Liu Xiaodong’s The Loafers
In partnership with Princeton University’s P. Y. and Kinmay W. Tang Center for East Asian Art and in celebration of the Center’s twentieth anniversary, the Museum recently acquired The Loafers by Liu Xiaodong, one of the most prominent social realist artists of his generation. Liu creates monumental paintings that are the result of direct observation of sites of social change and human displacement. The Loafers is a cornerstone of the artist’s series Shaanbei, named for the northern part of Shaanxi province, in northern China. Set in a region rich in history, the series is Liu’s most personally significant and ambitious project to date. As a student at the Central Academy of Fine Arts in Beijing in the 1980s, Liu frequently traveled to the Shaanbei area, in particular the city of Yan’an, nestled within mountains. While Yan’an’s most famous landmark is a Tang dynasty (618–907) pagoda, its modern fame rests on its association with Mao Zedong. During the Chinese Civil War (1927–49), Mao famously retreated to safety with his troops and followers in a journey known as the Long March, which ended in Yan’an. It was in this city that Mao found a haven and laid the foundation for what was to become the People’s Republic of China. Liu’s return to this area in 2018 provided an opportunity to observe civic and environmental changes in the region.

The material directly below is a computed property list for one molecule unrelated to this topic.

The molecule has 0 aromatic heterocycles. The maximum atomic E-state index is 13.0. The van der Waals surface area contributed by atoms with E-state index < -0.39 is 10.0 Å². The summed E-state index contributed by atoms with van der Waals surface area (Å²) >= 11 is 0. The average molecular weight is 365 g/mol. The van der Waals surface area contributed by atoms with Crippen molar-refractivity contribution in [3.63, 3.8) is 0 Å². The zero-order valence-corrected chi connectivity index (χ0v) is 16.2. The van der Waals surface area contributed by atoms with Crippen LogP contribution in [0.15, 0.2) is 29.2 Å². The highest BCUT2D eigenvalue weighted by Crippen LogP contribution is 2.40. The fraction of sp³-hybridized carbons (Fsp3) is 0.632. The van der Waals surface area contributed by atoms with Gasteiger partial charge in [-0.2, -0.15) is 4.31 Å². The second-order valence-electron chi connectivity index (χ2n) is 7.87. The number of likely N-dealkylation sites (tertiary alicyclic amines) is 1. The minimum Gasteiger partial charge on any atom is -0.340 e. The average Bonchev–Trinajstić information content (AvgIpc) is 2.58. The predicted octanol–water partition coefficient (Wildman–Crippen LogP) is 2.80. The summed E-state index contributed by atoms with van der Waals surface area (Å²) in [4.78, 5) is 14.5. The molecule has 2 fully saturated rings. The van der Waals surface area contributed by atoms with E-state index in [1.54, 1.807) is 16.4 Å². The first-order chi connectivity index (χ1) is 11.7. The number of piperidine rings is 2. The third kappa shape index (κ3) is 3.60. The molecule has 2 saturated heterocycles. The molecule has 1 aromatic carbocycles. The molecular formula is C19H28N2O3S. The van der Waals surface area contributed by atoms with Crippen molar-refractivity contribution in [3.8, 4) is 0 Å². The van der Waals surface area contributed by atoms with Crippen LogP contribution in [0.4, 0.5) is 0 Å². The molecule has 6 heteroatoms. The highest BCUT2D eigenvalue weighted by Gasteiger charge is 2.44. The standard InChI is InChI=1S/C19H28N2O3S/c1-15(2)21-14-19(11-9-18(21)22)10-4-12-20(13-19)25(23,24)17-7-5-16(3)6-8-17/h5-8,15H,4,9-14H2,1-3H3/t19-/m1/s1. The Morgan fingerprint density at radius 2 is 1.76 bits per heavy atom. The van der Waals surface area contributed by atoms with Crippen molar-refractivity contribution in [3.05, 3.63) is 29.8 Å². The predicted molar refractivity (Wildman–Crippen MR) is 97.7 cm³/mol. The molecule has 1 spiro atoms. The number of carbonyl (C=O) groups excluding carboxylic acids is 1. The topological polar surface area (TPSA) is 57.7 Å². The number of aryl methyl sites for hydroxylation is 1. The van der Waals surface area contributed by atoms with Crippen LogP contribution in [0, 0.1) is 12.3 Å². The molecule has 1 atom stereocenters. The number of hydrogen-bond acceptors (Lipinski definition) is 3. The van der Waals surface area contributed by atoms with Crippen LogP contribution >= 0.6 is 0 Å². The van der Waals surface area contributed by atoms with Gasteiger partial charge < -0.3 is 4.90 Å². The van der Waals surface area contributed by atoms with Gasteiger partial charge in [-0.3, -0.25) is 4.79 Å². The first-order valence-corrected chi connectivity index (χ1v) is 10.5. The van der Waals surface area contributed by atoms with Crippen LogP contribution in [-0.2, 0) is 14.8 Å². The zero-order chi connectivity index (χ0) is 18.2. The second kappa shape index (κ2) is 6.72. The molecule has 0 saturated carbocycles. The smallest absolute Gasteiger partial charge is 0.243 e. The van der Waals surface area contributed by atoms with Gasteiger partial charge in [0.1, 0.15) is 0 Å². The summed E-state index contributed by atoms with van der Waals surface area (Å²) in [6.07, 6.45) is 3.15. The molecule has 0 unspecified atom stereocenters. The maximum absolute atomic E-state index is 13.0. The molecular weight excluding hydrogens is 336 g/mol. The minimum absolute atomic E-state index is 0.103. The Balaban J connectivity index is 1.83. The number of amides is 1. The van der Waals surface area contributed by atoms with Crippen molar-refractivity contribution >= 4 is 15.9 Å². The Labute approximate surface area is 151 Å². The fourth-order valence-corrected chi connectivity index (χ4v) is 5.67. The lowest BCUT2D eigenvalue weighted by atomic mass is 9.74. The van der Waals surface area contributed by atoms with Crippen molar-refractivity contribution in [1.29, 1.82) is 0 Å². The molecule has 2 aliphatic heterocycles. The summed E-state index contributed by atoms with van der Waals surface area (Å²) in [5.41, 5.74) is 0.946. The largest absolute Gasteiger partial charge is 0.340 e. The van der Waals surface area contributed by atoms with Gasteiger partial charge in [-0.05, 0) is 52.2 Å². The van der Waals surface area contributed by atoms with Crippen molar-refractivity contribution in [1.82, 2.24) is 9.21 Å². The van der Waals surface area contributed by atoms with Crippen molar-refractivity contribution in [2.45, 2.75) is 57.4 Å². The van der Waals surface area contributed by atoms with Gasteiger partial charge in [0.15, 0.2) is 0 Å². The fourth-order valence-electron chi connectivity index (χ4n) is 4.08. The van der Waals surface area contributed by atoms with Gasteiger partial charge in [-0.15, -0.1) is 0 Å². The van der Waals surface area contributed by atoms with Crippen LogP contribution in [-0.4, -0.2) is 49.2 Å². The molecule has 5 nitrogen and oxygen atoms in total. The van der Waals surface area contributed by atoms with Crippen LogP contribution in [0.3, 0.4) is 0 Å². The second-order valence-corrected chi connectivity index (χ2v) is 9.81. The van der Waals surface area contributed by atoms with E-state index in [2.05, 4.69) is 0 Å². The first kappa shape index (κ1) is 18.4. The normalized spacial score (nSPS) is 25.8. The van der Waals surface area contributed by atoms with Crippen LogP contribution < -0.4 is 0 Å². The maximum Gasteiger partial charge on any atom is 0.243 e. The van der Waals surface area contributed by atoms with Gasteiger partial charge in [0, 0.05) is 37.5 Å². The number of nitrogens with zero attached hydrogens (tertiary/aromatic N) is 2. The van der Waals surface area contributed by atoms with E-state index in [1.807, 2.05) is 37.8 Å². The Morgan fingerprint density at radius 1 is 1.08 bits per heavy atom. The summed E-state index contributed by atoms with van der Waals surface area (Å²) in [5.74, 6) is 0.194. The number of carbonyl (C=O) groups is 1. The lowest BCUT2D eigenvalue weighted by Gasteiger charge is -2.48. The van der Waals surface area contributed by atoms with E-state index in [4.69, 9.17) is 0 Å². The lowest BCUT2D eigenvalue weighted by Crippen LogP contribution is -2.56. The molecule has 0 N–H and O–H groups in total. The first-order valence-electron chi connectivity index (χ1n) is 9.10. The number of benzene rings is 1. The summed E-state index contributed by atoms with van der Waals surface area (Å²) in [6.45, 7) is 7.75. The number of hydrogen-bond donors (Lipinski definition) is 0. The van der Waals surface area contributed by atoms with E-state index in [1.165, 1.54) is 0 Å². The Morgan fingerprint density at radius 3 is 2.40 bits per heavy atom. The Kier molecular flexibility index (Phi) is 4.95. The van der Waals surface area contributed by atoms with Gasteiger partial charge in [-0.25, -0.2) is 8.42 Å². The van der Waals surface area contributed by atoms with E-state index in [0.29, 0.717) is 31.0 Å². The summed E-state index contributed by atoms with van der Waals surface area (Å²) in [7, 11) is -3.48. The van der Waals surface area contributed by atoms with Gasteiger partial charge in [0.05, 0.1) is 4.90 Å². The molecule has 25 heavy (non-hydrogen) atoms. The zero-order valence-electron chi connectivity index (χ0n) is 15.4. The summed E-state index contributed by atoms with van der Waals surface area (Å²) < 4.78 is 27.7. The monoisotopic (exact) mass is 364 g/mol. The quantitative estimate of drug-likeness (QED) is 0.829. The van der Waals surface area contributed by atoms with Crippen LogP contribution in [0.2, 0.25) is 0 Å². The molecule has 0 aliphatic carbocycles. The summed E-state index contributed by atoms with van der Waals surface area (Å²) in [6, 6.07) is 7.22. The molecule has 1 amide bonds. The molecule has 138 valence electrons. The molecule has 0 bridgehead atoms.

The subjects of The Loafers are six young people, ranging in age from twelve to sixteen. They are pictured in the mountains of Yan’an, with its ancient pagoda and city walls in the distance; a line of apartment blocks in the upper left hints at encroaching modernity. These teenagers represent millions of children in China who have been raised by their grandparents and left by themselves as working-age family members migrate to pursue jobs in larger cities. They are aimless and bored, frittering away their money on counterfeit luxury brand clothes and mobile phones. The teens are set in a tableau that references the tradition of plein air painting, with its careful portrayal of the landscape—but although realistic, the scene is fictitious. In The Loafers Liu offers a surreal combination of bold color and intense character depiction that searingly narrates the tensions between civilization and nature.
Zoe S. Kwok
Nancy and Peter Lee Associate Curator of Asian Art